Planned Parenthood Federation of America clinics in 11 states have reported a string of suspicious incidents where women come in asking questions about sex-selective abortions, leading the organization to believe it’s being targeted with a “hoax” by an anti-abortion sting operation.
Women claiming to be pregnant came into clinics over two dozen times, asking provocative questions about sex-selective abortion, the Huffington Post reports. (Patient confidentiality prevents PPFA from identifying the clinics.) The women asked questions like how soon they could find out the gender of their fetus and whether they could schedule an abortion if they were expecting a girl. Keep reading »
Senator Kristen Gillibrand gets the Girl, You’ve Got Bigger Stones Than Me Award of the week for going head-to-head on “Meet The Press” yesterday with none other than Rep. Michele Bachmann. (Rep. Bachmann, let me remind you, refers to emergency contraception as “the morning-after abortion pill” thus conflating it with abortion, suggests the HPV vaccine can make children become mentally retarded, jokes about so-called “ex-gay” therapy and does not allow her daughters to ask boys on dates.) Somehow Sen. Gillibrand managed not to reach through the TV screens and shake her … even when Bachmann said Republicans want women to “make their own choices.”
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Nothing is quite so entertaining as people who don’t recognize their own hypocrisy, huh? Recently, our hero, Oklahoma State Sen. Constance Johnson (D), introduced an “Every Sperm Is Sacred” law to try to outlaw male masturbation. Legislators in OK have been concerned with banning abortion rights, including a “fetal personhood” amendment which would define a fertilized egg as a person, thereby criminalizing all abortion and IVF treatment. So, Sen. Johnson thought politicians should turn their attention to all the poor little spermies being spanked out in the shower. ”If we’re taking about protecting life, then let’s talk about life at it’s very basic beginning,” she told “The Daily Show” last night. Keep reading »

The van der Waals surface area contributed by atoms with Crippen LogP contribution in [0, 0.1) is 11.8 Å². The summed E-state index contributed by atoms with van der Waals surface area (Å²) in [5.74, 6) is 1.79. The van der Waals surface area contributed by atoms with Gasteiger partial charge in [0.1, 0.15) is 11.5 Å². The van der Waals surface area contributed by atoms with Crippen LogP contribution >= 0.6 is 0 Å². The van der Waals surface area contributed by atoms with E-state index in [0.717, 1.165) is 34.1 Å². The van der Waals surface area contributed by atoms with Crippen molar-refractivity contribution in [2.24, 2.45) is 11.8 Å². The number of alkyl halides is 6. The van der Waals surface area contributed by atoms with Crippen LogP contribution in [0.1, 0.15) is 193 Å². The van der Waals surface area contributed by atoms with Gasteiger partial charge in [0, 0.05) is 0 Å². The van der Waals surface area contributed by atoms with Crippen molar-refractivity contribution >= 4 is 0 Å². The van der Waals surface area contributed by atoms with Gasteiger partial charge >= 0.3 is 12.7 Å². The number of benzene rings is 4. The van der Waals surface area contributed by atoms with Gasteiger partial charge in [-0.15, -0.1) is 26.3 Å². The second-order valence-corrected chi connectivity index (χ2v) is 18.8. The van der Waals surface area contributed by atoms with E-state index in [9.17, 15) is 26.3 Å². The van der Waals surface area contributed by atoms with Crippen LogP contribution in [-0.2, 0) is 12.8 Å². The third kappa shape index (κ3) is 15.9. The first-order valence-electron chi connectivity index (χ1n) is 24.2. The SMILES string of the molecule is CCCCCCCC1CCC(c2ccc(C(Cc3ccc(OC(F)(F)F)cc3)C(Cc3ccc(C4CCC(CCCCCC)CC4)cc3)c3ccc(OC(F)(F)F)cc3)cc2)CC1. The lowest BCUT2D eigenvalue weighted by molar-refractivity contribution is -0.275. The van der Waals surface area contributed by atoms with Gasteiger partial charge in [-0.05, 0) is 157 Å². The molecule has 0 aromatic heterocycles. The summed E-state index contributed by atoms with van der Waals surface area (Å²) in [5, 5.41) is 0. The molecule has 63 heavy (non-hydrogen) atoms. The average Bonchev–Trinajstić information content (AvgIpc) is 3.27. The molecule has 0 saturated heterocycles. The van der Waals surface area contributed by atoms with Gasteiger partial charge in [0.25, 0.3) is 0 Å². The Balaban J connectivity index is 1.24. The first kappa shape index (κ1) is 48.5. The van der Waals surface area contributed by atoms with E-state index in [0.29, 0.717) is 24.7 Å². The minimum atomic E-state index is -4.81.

I was born out of wedlock in Minnesota, to a white mother and an Afghan (not the blanket, the country) father. It was considered pretty scandalous for my mom to be a single mother with a brown baby back in 1979 in Minnesota.
My mother had been with my father off and on for nearly seven years before I came along. Just before my conception, Mom had “escaped” down to South Carolina to stay with her sister after my father informed her that he was already in an arranged marriage with his 15-year-old cousin, who would be arriving soon from Afghanistan. My father’s family had arranged the marriage before relocating to the Unites States; apparently, they felt the need to bring tradition — the child bride tradition—along with them.
You can’t blame my father for wanting my mom for the time that he did, though, as his intended wife was a nine-year-old in Kabul when he met my mom at a Twin Cities bar in 1973, coincidentally the year Roe v. Wade was decided. Still, just before his teen wife was to arrive, my father drove all the way from Minnesota to South Carolina to conceive me in the back seat of his Camaro. Keep reading »